UM LBs Thrive in Aggressive New Scheme

According to Michigan sophomore LB Obi Ezeh, a plethora of playmakers are emerging at LB. A few old faces are stepping up, while one new one is making a strong early impression.

"My what a difference a year makes." 

That phrase likely runs through the mind of linebacker Obi Ezeh every time he sets foot on the practice field.  Despite his noted athleticism and his smarts, many times during his redshirt freshman season he felt like a stalled car in the middle of the Audubon freeway.

"I feel like there is a drastic difference," Ezeh said comparing his comfort level this year to that of last.  "Last year it was just like my eyes were this big and everything was just so new to me.  I needed to work on play recognition, getting comfortable real fast… being able to know what I learned through practice and be able to play it out in the game.  Right now, I feel like I have kind of been here for a while and know what I am doing.  Also, I feel like I am starting to become one of the older guys I am supposed to be setting an example for the younger guys to follow, so I can't go out and be jumping around with the players.  I've got to be set and I got to know what I am doing so that they can watch me and know what they are doing."

Ezeh's trial under fire experience in 2007 made the switch to the new defensive philosophy this year a lot more seamless.  However, he concedes that the players on his side of the ball haven't had nearly a much to internalize as those on offense have.

"(Last year) we ran an under defense, so we had our third linebacker that was on the ball," Ezeh explained.  "This year, he is off the ball, so it allows for us to run more instead of just a controlled shuffle.  It is similar.  Once you learn a defense it is kind of easy to learn another defense.  Once you kind of get a hold of it, there is maybe a little tweak there or tweak there, but it is not too hard."

Obi Ezeh

"(The difference in offensive schemes)…I think that is where the bigger gap is," he continued.  "(The offense has) a bigger playbook to kind of digest.  We do a 4-3 defense, and a 4-3 defense is a 4-3 defense whether you are putting a linebacker on the ball or off the ball."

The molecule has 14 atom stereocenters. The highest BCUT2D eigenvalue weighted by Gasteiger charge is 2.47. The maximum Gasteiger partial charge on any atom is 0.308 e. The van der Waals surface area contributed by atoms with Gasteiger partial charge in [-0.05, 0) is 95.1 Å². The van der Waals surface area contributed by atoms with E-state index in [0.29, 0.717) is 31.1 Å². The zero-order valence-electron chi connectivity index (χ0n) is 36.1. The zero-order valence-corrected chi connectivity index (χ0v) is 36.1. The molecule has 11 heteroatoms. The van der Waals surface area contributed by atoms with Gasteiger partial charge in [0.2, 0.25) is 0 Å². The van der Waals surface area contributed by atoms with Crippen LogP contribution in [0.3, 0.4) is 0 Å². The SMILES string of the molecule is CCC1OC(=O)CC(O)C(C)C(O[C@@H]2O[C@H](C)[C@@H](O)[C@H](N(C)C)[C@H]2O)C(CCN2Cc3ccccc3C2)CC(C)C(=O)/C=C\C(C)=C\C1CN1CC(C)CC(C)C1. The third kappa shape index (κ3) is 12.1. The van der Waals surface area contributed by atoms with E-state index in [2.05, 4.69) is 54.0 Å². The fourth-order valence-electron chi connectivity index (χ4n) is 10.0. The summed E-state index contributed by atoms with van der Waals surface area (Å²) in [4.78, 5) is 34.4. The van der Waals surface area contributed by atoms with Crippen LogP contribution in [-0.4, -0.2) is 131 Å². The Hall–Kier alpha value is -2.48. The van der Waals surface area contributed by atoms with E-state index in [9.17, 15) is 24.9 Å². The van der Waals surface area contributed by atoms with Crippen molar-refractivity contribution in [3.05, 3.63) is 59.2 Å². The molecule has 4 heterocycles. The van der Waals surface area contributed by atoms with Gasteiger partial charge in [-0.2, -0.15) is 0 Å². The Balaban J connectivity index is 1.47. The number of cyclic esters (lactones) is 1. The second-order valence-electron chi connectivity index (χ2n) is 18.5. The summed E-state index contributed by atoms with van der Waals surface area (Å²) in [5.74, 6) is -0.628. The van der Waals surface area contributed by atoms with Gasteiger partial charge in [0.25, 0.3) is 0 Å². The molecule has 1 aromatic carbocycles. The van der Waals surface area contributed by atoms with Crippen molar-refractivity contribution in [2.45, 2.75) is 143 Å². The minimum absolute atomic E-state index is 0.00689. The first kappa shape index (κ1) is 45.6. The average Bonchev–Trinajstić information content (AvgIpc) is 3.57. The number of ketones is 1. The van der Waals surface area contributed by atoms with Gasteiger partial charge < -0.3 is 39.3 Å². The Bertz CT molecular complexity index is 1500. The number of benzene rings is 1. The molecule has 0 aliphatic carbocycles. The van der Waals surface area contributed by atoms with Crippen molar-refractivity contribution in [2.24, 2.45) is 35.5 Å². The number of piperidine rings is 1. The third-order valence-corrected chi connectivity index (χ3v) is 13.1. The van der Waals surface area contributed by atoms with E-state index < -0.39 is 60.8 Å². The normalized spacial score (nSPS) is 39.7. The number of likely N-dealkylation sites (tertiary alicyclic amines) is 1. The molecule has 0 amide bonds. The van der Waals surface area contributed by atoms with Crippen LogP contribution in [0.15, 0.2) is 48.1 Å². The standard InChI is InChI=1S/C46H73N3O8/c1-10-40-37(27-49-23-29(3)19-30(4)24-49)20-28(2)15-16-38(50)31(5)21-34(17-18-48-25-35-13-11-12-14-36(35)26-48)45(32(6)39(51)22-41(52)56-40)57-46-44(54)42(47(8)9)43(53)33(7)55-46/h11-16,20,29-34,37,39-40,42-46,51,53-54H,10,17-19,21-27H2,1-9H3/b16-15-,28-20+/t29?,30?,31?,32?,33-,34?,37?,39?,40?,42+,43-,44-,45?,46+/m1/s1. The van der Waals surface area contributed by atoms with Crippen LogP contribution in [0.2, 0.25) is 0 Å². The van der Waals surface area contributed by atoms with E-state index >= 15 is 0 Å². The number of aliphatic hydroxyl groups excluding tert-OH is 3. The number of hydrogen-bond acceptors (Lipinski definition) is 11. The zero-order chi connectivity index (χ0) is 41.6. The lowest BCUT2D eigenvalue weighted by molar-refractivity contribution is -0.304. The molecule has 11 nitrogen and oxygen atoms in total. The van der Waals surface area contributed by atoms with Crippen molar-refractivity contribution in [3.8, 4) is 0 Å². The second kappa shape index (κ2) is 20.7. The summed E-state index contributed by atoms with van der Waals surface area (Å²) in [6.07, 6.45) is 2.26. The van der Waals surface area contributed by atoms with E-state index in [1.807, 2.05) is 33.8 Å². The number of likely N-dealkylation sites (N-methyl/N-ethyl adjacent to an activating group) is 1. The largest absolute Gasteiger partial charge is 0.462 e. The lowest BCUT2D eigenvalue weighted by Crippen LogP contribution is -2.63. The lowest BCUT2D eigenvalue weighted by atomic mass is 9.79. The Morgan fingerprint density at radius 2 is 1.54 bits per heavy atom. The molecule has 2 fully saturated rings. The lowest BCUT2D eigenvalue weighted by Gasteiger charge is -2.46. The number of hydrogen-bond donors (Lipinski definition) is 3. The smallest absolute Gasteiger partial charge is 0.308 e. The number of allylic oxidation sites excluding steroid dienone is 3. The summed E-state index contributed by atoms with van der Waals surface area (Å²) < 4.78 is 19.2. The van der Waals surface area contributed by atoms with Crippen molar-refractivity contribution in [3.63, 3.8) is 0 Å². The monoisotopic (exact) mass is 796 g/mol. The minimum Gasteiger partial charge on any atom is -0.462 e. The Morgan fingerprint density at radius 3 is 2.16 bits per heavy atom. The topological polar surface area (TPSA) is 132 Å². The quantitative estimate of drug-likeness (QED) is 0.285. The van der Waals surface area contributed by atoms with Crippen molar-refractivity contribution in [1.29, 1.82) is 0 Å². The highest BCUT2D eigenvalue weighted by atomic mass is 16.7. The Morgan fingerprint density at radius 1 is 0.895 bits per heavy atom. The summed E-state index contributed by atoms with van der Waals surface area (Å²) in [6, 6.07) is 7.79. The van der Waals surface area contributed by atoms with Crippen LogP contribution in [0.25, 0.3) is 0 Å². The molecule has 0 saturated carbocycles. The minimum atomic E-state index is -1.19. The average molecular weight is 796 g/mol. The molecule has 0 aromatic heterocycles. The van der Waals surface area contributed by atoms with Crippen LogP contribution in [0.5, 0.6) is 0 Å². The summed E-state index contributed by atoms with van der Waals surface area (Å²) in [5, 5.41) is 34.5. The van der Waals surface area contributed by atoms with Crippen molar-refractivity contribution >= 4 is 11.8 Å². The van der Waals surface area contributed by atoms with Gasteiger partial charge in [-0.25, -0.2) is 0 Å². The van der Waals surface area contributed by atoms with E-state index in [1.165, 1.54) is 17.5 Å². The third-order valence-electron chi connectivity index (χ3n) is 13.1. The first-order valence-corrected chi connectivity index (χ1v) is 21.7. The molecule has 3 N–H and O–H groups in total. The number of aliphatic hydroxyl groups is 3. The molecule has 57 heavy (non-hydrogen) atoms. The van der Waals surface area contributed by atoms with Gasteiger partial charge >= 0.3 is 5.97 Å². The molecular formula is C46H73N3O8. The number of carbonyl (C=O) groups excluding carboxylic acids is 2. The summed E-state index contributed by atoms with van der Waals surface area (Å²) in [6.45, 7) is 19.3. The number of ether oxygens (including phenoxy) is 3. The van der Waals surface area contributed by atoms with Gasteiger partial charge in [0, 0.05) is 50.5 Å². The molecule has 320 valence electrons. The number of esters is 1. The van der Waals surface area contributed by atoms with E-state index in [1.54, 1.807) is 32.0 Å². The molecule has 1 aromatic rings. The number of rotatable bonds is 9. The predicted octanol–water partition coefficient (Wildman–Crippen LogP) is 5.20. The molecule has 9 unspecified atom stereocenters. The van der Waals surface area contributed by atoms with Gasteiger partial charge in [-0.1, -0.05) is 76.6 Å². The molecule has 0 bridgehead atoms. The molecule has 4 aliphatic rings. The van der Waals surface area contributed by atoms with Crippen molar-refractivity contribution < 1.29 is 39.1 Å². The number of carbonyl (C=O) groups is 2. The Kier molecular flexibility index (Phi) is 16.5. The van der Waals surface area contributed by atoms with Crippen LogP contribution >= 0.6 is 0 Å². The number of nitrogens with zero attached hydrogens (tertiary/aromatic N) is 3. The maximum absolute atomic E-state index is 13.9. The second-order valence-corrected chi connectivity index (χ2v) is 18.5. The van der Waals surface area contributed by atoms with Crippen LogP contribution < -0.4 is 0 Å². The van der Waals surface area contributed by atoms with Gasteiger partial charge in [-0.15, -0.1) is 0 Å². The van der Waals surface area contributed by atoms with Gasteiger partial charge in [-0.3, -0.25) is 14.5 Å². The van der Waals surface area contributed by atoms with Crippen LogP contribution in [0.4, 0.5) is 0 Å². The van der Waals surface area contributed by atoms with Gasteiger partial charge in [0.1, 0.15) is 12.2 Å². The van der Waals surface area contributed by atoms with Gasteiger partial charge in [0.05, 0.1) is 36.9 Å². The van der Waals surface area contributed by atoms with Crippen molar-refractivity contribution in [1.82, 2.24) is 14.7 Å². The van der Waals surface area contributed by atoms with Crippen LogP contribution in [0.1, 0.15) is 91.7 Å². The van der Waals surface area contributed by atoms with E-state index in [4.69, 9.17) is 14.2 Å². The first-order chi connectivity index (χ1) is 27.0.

Also making matters much easier for the defense is the more aggressive mentality employed.  The philosophy is much less read and react.  The new coaches have laid down one fundamental tenant; always go hard.

"Coach Shafer is real energetic, real enthusiastic guys, and great to be around," Ezeh said.  "He kind of wants you to feed off of him with his energy and just be like that all the time.  Coach Hopson is a real effort (guy).  It doesn't matter if you are doing something wrong as long as you are going full out.  That is kind of how those guys are."

None of this means that the job of the linebackers (or the defense in general) is easy.  It can be downright complicated. However, the knowledge that the coaches can live with mistakes as long as the approach is right fostered a freer feeling amongst the players.  Now they're all flying around and legitimately vying for playing time.  Austin Panter and has been amongst those feeling the most unencumbered

"There is a lot of competition," said Ezeh.  "I think it is a good problem to have… a lot of competition.  (There are) a lot of guys who you know can go out there and get the job done.  I think with this new staff, it is a new scheme, new technique and I feel like this really allows Austin (Panter) to make more plays and be more active around the ball."

Even the young backers are getting into the act.

"J.B. Fitzgerald has done really well on defense," Ezeh reported.  "He is somebody to look out for.  (He is) just kind of getting a grasp of the defense, triggering real fast.  He is playing really well."

With the emergence of so many players at the position, Ezeh has found himself moving around a lot this fall.

 "I started to get comfortable in the middle, but really, I will play wherever I need to play," he said.  "I just want to be on the field, so right now I am bouncing around between MIKE and SAM.  Either is alright with me.  If I am outside, it is usually John Thompson on the inside.  If I am inside, then it is either Austin or Marell (Evans) at outside.  I feel like they just want me to be ready for anything because any different package I can go in on MIKE and SAM.  That makes me more versatile and makes me more valuable to the team."


On whether the defense feels pressure this year to carry the team:

Obi Ezeh:  "I feel like the defensive mindset is always to carry the team.  Rather they are young or not, we always want to be the rock."

On the defensive line:

Obi Ezeh:  "I feel like I really don't have to do much.  Like they run zone left and my nose (tackle) is getting there before I can.  I feel like they are a very formidable up front and they will be a force to be reckoned with."

On how much time is being spent on Utah:

Obi Ezeh:  "Right now we are just trying to get our defenses in and try to learn the playbook and what not, but we are not really talking about Utah just yet.  We are still putting in stuff."

On whether the improved conditioning has caused them to have more of a swagger.

Obi Ezeh:  "Yeah you could say there is a swagger.  Because when the fourth quarter comes around, you are not tired.  You feel just like you did in the first and you know the guy in front of you might be a little tired, so you feel like you have an edge over them."

On whether practicing against an up-tempo offense with help them be prepared for the new 40 second rule.

Obi Ezeh:  "Yeah, I don't think that it is going to hurt us.  That is how the game has evolved and a lot of teams are going to try and do a hurry up with all the rule changes, so I feel like it is good to practice against our offense, because we will be ready for whatever any offense tries to throw at us."

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